Natural gas and wind to meet majority of UK's energy needs

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27 August 2014, Gas, Electricity, Nuclear, Solar, Wind

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In the past the UK was heavily dependent on coal-fired plants for energy generation, providing nearly 64% in 1991. In 2012, 128TWh of electricity was generated by coal plants in the UK, accounting for 38% of total energy production. By 2030, Datamonitor Energy projects only 55.4TWh of electricity will be generated by coal, 13.5% of total energy production. Between January 2013 and December 2015, eight coal-fired plants will have been mothballed or decommissioned after reaching their maximum 20,000 hour lifespan, according to the EU's Large Combustion Plant Directive Opt Out regulation.

Renewable energy is projected to be the fastest-growing sector in the UK, and 54.6TWh of electricity is anticipated to be supplied in 2014, 16% of the UK's total. Datamonitor Energy forecasts that more than 151TWh of electricity will be produced from renewable sources by 2030, over 37% of the UK's total energy production. Wind power will account for the largest portion of renewables' contribution. A plethora of new wind farm projects have come online or are under construction, such as the London Array (630MW), which came online last month, and Humber Gateway (219MW), which will come online in 2015. There are already eight wind farms in excess of 200MW across the UK.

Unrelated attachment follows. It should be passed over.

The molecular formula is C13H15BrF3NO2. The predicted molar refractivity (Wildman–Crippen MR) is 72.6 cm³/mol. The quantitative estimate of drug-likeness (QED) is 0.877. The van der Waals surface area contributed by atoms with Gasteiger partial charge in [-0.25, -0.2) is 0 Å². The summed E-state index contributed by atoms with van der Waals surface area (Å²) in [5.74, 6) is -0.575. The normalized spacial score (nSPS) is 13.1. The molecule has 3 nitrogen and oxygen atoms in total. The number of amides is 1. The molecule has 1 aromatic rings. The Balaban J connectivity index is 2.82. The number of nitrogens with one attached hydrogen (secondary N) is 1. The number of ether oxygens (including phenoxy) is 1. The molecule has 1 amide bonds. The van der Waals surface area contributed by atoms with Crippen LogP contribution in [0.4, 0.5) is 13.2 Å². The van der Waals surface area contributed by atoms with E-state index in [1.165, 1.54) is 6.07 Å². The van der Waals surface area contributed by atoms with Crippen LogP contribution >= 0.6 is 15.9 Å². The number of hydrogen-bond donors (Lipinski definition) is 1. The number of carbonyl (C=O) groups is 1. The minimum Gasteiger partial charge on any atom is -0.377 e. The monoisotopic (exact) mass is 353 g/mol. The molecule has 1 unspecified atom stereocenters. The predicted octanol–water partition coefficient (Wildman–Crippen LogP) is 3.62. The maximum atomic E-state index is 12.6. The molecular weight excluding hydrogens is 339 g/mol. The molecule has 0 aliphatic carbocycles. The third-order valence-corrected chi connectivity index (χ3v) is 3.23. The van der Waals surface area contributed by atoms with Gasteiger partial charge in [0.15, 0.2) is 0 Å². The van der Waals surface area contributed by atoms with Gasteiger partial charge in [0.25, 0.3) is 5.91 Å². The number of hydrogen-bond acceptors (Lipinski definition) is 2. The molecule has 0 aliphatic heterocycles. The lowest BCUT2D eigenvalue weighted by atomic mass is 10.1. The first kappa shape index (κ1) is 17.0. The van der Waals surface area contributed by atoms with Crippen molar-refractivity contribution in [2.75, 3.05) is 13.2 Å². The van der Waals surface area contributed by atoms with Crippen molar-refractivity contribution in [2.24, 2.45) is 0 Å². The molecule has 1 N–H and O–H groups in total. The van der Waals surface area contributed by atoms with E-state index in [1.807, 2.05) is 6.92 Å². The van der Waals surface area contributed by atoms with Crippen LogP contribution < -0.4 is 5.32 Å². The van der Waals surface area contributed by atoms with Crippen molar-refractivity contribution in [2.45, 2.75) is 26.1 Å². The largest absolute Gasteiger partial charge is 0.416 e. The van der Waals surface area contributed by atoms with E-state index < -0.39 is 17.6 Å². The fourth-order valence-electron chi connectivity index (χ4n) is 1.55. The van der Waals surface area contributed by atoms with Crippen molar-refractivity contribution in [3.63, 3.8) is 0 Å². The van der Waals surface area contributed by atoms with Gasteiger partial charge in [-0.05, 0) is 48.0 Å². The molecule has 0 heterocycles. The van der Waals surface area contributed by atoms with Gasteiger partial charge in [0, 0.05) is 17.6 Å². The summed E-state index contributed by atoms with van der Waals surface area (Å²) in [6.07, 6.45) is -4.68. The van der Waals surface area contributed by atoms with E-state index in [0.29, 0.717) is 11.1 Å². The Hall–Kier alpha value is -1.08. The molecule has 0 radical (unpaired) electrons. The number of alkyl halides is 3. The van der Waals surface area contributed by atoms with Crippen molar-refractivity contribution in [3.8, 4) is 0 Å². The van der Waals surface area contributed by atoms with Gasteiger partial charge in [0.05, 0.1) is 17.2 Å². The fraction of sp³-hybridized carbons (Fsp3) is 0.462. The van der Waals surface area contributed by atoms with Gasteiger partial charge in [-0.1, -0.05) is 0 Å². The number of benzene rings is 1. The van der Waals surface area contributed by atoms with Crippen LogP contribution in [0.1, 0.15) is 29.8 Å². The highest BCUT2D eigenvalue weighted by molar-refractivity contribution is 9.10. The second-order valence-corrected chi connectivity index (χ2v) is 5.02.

Nevertheless with all this focus on growing renewable power and refocusing on gas-fired power generation, the UK will remain in power deficit for the foreseeable future. Energy imports will rise from 2.5TWh in 2014 to 13.2TWh in 2030, fluctuating on a yearly basis depending upon energy demand. Total energy demand in the UK is projected to increase steadily over the next 16 years, rising from 326.7TWh in 2014 to 386.5TWh by 2030.

The residential sector accounts for the largest proportion, and demand is projected to rise over the forecast period as both population and the number of households increase. Surging power demand from the residential sector could lead to potential challenges for energy providers, perhaps as early as 2016. This is due to the glacial pace of energy decision-making in the UK, with the best example being the tortuous process that resulted in the decision to subsidize EDF's capacity expansion at the Hinkley Point nuclear facility. Ofgem and others have warned repeatedly that the lack of early investment and the enforced closure of coal-fired capacity make the UK vulnerable to a capacity crunch in the event of unplanned capacity outages and/or demand surges. / / @DatamonitorEN

Source: MarketLine

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